Michael Green of the Center for Strategic and International Studies argued that "The problem with ‘sole purpose’ and ‘no first use’ is that the allies believe it, and adversaries do not." In fact, it is difficult to know who believes what. A Chinese general famously doubted that the US would risk Los Angeles for Taipei, whatever Washington officials claimed. And for good reason: it would be both suicidal and stupid to do so, and the Chinese did not believe Americans were either. Indeed, the greater the threat and more peripheral the interest, the less believable any commitment looks. How little the Chinese understand the myopia of Washington policymakers.

The worst argument was repeated by retired national security officials Eric Edelman and Franklin Miller: The "change would strike at the heart of transatlantic ties and would be interpreted as a huge step toward decoupling the United States from Europe’s defense."

So? Why are the Europeans professing to be helpless if America won’t promise to start a nuclear war? If Russia is a genuine threat, why don’t the Europeans do more? Edelman and Miller complained that the president’s position "assumes that deterrence by conventional means alone can successfully forestall war (an assumption belied by centuries of European history) and that – despite two decades of US disinvestment in armor, long-range weapons systems and short-range air defenses while Russia has advanced in electronic warfare and other conventional capabilities – NATO is not ‘outranged and outgunned’ by the Russians. It also ignores geography: Russia’s superior forces along the European front line could quickly seize NATO territory before U.S. forces even arrived. Finally, and most important, it assumes that NATO governments and populations are prepared to accept victory achieved by a bloody conventional war on their territory."

All this comes down to the Europeans’ refusal to arm themselves with nukes and willingness to fight with conventional weapons, instead expecting Americans to lead with nuclear weapons against a peer nuclear competitor. In such a war what would they do? Have tea and watch as American cities burned? Don’t the Europeans have any responsibilities? Why does the seeming solution to every allied problem involve the US doing, spending, and risking more for cheap-riding Europeans? Do the Europeans plan to be childlike dependents of America forever, after the Second Coming and even beyond?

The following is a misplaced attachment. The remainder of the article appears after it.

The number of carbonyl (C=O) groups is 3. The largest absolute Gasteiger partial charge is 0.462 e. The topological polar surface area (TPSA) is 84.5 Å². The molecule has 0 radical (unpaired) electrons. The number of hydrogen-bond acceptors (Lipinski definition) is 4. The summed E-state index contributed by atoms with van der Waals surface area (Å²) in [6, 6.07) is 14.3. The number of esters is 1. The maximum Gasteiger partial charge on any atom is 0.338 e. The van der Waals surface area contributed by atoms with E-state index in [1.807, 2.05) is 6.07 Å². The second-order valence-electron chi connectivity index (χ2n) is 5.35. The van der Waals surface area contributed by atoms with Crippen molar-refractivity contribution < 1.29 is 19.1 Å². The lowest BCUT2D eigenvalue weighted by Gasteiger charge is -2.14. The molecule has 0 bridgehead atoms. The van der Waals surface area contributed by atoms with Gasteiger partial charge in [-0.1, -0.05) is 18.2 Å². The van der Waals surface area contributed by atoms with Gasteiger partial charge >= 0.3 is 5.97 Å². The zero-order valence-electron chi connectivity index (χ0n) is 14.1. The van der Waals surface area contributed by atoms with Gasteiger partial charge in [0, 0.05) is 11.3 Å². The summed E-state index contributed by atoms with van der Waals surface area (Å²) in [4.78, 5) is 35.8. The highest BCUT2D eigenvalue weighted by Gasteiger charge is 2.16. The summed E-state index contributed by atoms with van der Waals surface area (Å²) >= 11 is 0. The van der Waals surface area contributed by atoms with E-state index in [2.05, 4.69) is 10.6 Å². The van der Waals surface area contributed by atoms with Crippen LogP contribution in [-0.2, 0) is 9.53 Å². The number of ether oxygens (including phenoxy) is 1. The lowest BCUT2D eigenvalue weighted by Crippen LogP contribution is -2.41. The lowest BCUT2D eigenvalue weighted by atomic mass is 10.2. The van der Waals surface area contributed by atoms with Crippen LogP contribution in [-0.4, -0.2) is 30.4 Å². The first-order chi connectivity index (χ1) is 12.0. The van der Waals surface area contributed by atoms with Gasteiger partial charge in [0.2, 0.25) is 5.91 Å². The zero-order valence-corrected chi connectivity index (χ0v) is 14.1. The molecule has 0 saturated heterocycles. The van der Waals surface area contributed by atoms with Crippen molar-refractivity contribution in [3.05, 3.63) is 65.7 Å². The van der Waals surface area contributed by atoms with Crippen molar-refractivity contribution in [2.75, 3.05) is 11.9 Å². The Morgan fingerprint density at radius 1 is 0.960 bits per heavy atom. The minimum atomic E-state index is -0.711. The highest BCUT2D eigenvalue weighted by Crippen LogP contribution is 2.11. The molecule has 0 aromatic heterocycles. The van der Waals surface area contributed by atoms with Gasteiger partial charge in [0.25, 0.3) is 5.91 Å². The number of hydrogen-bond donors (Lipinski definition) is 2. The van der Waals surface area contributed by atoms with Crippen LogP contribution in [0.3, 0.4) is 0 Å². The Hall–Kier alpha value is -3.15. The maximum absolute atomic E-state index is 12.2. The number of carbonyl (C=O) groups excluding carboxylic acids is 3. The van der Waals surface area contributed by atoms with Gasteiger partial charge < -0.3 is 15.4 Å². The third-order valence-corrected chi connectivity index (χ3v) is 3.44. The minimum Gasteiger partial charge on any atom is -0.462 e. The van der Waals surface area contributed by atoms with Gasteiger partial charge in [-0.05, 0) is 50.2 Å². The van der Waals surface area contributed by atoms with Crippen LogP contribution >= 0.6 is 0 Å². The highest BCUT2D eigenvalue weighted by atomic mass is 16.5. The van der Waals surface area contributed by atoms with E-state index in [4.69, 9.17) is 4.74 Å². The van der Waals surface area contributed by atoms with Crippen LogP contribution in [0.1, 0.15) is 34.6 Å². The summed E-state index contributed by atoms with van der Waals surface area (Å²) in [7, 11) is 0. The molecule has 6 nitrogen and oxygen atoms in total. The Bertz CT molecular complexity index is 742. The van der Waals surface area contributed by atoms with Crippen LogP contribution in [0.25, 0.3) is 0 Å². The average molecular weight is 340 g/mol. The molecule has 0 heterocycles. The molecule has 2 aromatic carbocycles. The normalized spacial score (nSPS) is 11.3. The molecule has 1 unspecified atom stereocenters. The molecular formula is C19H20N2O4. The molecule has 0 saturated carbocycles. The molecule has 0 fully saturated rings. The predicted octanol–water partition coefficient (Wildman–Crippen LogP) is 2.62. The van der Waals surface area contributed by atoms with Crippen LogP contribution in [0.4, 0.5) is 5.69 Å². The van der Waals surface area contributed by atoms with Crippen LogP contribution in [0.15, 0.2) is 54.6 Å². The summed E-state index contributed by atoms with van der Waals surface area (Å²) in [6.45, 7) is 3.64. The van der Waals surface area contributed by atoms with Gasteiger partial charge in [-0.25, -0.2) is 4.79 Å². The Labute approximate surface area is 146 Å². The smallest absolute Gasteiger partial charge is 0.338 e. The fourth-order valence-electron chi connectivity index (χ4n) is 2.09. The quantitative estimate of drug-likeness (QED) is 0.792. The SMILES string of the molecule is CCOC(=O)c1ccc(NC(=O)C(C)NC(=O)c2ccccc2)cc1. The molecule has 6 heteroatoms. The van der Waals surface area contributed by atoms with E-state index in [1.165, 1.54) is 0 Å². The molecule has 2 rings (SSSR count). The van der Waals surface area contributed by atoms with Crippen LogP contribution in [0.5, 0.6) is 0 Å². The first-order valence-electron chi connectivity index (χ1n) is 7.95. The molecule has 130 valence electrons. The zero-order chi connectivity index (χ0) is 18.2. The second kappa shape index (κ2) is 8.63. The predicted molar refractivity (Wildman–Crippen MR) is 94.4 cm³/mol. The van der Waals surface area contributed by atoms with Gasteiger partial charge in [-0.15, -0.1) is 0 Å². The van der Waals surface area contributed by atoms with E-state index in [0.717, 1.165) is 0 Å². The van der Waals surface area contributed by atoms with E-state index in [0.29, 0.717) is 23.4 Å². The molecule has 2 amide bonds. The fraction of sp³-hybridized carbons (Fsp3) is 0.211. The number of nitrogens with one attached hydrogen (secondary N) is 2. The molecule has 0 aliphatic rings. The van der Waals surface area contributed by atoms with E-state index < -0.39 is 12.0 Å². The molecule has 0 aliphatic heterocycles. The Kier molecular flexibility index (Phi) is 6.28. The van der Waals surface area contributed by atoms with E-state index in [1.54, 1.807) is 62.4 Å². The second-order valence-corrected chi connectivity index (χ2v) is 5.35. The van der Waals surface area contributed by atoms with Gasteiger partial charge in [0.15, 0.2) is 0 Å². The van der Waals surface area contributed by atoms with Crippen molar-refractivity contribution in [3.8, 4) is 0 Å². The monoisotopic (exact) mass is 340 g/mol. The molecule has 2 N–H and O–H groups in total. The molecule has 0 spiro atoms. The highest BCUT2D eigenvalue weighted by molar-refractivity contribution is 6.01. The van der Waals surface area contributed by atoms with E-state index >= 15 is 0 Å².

The Biden administration should decide on no first use based on what is in the interest of Americans, not allied states. Moreover, it should rethink the doctrine of extended deterrence. That’s become an especially bad idea for Korea, given the North’s rapidly expanding nuclear capabilities. As US military domination fades with the rise of other powers, Washington should expect its professed allies to do more for themselves.

Of course, that guarantees even more allied wailing and gnashing of teeth. How the tears flow when US subsidies ebb. Yet helpless dependence is not a good policy for friendly governments either. While Washington cannot force allies to do more militarily, it can create the right incentives for them to do so by doing less. Much less. Once they realize that they must act for themselves if they are to be defended, they will be more likely to act responsibly.

Doug Bandow is a Senior Fellow at the Cato Institute. A former Special Assistant to President Ronald Reagan, he is author of Foreign Follies: America’s New Global Empire.